PlankalkulCreated by Konrad Zuse.
Designed for engineering purposes.
FortranDeveloped by IBM.
Designed specifically for numerical/scientific computing.
Created by John Backus.
MATH-MATICCreated to replace FORTRAN.
Developed by Charles Katz.
LispA group of progrmming languages.
Created by John McCarthy and Steve Russel.
Designed as a practical mathmatical notation.
COBOLOne of the oldest programming languages.
Developed primarily by Grace Hopper.
RPGDeveloped by IBM.
Stands for Report Program Generator.
Created for business applications.
BASICCreated by John George Kemeny and Thomas Eugene Kurtz.
Acronym: Beginner's All-purpose Symbolic Instruction Code
Created so non-science students could use computers easially.
LOGOAdaptation of Lisp.
Designed to drive a mechanical turtle.
Created by Wally Feurzeig, Seymour Papert.
BExtinct programming language.
Developed by Bell Labs.
Mostly the work of Ken Thompson.
Superceded by the C language.
PASCALCreated by Niklaus Wirth.
Designed to be an efficant language to use,
CCreated by Dennis Ritchie.
Created to improve upon the B language, adapted the ablility to cross-platform and be used on a PDB-11 (an old computer.)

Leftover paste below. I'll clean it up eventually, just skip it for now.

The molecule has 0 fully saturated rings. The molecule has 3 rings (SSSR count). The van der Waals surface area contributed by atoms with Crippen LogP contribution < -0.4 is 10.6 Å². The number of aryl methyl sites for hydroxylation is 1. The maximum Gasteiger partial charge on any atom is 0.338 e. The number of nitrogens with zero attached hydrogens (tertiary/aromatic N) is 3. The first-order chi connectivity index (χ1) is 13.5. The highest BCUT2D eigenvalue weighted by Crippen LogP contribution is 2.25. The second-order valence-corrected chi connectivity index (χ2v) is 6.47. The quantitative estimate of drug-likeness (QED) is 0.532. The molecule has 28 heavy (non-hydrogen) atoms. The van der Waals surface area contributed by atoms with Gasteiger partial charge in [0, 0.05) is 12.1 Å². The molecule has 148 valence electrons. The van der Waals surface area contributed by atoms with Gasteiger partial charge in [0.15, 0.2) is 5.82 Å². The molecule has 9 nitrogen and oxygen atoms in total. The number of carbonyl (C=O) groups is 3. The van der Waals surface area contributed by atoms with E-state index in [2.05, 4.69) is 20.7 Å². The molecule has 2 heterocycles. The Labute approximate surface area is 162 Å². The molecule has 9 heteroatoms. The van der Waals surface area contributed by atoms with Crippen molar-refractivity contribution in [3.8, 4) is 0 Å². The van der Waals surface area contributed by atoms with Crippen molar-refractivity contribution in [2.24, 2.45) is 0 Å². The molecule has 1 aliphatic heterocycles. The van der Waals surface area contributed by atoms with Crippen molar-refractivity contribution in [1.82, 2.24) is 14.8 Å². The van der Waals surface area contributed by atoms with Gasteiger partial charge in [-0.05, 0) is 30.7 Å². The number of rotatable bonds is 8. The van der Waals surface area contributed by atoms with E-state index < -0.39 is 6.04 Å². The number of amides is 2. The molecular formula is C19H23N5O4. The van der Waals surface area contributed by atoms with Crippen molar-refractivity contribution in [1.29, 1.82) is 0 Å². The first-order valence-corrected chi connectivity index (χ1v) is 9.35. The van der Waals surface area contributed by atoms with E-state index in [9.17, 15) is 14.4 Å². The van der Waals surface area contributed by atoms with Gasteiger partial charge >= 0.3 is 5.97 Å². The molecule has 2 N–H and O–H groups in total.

MLCreated by Robin Milner.
ML stands for metalanguage.
Designed to develop proof tactics in the LCF theorem prover.
SQLStands for Structured Query Language.
Designed for managing data in relational database management systems.
Created by Donald Chamberlin.
ADANamed after Ada Lovelace.
Created to replace the hundreds of programming languages the Department of Defence used.
C++Created by Bjarne Stroustrup.
Enhanced C language.
Can be used for hardware design.
DelphiCreated by Larry Tesler.
Developed by Apple Computers.
Created to support MacApp.
PythonCreated by Guido van Rossum.
Designed for code readability.
Visual BasicDesigned to be relatively easy to learn and use.
Created by Microsoft.
JavaCreated as a general purpose language.
Developed by James Gosling and Sun Microsystems.
PHPCreated by Rasmus Lerdorf.
Originally stood for Personal Home Page, now it is said to stand for Hypertext Preprocessor.
First appeared in 1994.
Developed by Brendan Eich.